So, I attended a professional development session yesterday on early numeracy, and the presenter showed this video. I almost snorted Diet Coke out my nose! He said that when he has sessions for teachers (we were all instructional coaches), he asks them to rate on a scale of 1 to 5 how important they feel it is to let students struggle. Usually, the ratings are pretty high. He then asks them how that belief is reflected in their teaching practices. Ouch. That's usually a tougher question. It's so hard to let kids struggle and not jump in to help. The presenter reminded us of Vygotsky's Zone of Proximal Development and that the goal is to assign tasks just beyond what a student is comfortable with...not WAY beyond, but just beyond.
Here's an example to consider. Say that you've taught fractions and now you're moving on to fractions on a number line. Your first thought might be that you need to teach it. Hmmm, well let's see. Try this instead. Display the number line shown below, and ask students what they think A represents. Accept all responses. Don't forget to ask students why they responded as they did. I will assume that no students responded correctly with 3/4.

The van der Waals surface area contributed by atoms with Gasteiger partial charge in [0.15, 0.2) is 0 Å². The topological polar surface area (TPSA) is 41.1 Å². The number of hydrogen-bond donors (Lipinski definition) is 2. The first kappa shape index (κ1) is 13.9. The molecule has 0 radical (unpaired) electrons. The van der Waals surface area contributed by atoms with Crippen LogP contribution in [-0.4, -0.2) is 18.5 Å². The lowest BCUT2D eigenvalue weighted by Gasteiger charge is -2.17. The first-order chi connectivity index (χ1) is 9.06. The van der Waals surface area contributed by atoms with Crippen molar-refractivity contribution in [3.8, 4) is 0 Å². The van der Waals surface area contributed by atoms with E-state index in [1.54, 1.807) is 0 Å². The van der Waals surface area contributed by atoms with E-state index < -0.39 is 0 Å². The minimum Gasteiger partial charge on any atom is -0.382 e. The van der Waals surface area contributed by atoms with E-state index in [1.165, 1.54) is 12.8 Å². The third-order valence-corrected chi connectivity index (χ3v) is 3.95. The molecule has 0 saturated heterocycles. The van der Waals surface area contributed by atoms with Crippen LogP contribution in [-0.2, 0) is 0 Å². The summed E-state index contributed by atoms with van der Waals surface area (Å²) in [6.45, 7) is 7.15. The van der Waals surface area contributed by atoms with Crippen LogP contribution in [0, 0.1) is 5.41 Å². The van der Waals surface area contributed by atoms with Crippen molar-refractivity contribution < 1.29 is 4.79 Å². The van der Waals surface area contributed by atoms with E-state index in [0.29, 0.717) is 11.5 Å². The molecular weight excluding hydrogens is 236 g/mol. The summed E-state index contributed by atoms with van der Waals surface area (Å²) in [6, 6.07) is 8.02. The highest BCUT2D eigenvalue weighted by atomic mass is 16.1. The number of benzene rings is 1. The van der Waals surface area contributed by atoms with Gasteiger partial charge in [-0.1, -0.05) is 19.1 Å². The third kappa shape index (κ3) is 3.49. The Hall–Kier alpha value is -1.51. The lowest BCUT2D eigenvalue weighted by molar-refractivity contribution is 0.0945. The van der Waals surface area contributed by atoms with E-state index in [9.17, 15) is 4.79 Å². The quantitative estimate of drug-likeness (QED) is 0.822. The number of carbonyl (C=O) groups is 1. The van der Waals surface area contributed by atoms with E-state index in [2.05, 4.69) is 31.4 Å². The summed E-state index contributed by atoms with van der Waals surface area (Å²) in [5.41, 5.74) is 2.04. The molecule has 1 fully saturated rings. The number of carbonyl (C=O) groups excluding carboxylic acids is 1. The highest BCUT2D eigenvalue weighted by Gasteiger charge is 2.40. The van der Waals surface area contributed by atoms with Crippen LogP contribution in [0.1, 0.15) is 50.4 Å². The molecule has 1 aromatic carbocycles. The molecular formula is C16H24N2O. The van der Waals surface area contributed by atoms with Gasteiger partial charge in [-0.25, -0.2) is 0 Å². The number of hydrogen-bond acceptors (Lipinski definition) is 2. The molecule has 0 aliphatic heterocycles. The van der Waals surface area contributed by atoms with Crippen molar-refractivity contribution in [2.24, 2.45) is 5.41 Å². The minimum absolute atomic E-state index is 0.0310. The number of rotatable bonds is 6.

Next up, fractions greater than one on the number line. Now, this next part is assuming that the students have already explored fractions greater than one in their study of fractions and have practiced fractions less than one on the number line until they're comfortable with it. Instead of teaching a full-blown lesson on extending to fractions greater than one on the number line, put up the number line shown below. Huh...I wonder what A stands for here? Let the students struggle with the problem for a short while and see what happens.
Click here to grab a couple of sheets of number lines with fractions. Check out this blog post for instructions on how to use the snipping tool in Windows to insert the number lines into your own documents. :)